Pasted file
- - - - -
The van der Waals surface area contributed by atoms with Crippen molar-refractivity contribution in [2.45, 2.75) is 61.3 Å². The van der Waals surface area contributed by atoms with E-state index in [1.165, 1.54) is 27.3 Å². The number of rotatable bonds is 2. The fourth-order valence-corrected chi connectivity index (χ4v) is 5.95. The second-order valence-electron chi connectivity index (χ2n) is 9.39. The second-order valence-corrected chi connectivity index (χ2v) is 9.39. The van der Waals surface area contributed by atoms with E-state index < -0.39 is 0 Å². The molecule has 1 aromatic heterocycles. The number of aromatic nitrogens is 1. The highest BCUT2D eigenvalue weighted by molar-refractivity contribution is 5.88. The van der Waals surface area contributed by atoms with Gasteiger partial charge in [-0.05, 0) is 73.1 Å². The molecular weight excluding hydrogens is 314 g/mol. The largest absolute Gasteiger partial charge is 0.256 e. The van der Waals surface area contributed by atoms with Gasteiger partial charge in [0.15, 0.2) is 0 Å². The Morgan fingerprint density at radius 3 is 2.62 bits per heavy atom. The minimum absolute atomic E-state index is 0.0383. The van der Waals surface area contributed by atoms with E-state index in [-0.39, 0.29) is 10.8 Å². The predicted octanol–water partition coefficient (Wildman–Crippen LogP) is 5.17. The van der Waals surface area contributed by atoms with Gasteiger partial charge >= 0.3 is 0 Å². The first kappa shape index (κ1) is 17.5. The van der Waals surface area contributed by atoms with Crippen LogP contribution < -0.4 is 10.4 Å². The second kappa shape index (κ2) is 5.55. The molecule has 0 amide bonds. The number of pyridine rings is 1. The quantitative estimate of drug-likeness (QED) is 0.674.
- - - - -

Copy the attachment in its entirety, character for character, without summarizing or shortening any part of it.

The van der Waals surface area contributed by atoms with Crippen molar-refractivity contribution in [2.45, 2.75) is 61.3 Å². The van der Waals surface area contributed by atoms with E-state index in [1.165, 1.54) is 27.3 Å². The number of rotatable bonds is 2. The fourth-order valence-corrected chi connectivity index (χ4v) is 5.95. The second-order valence-electron chi connectivity index (χ2n) is 9.39. The second-order valence-corrected chi connectivity index (χ2v) is 9.39. The van der Waals surface area contributed by atoms with E-state index < -0.39 is 0 Å². The molecule has 1 aromatic heterocycles. The number of aromatic nitrogens is 1. The highest BCUT2D eigenvalue weighted by molar-refractivity contribution is 5.88. The van der Waals surface area contributed by atoms with Gasteiger partial charge in [-0.05, 0) is 73.1 Å². The molecular weight excluding hydrogens is 314 g/mol. The largest absolute Gasteiger partial charge is 0.256 e. The van der Waals surface area contributed by atoms with Gasteiger partial charge in [0.15, 0.2) is 0 Å². The Morgan fingerprint density at radius 3 is 2.62 bits per heavy atom. The minimum absolute atomic E-state index is 0.0383. The van der Waals surface area contributed by atoms with E-state index in [-0.39, 0.29) is 10.8 Å². The predicted octanol–water partition coefficient (Wildman–Crippen LogP) is 5.17. The van der Waals surface area contributed by atoms with Gasteiger partial charge >= 0.3 is 0 Å². The first kappa shape index (κ1) is 17.5. The van der Waals surface area contributed by atoms with Crippen LogP contribution < -0.4 is 10.4 Å². The second kappa shape index (κ2) is 5.55. The molecule has 0 amide bonds. The number of pyridine rings is 1. The quantitative estimate of drug-likeness (QED) is 0.674.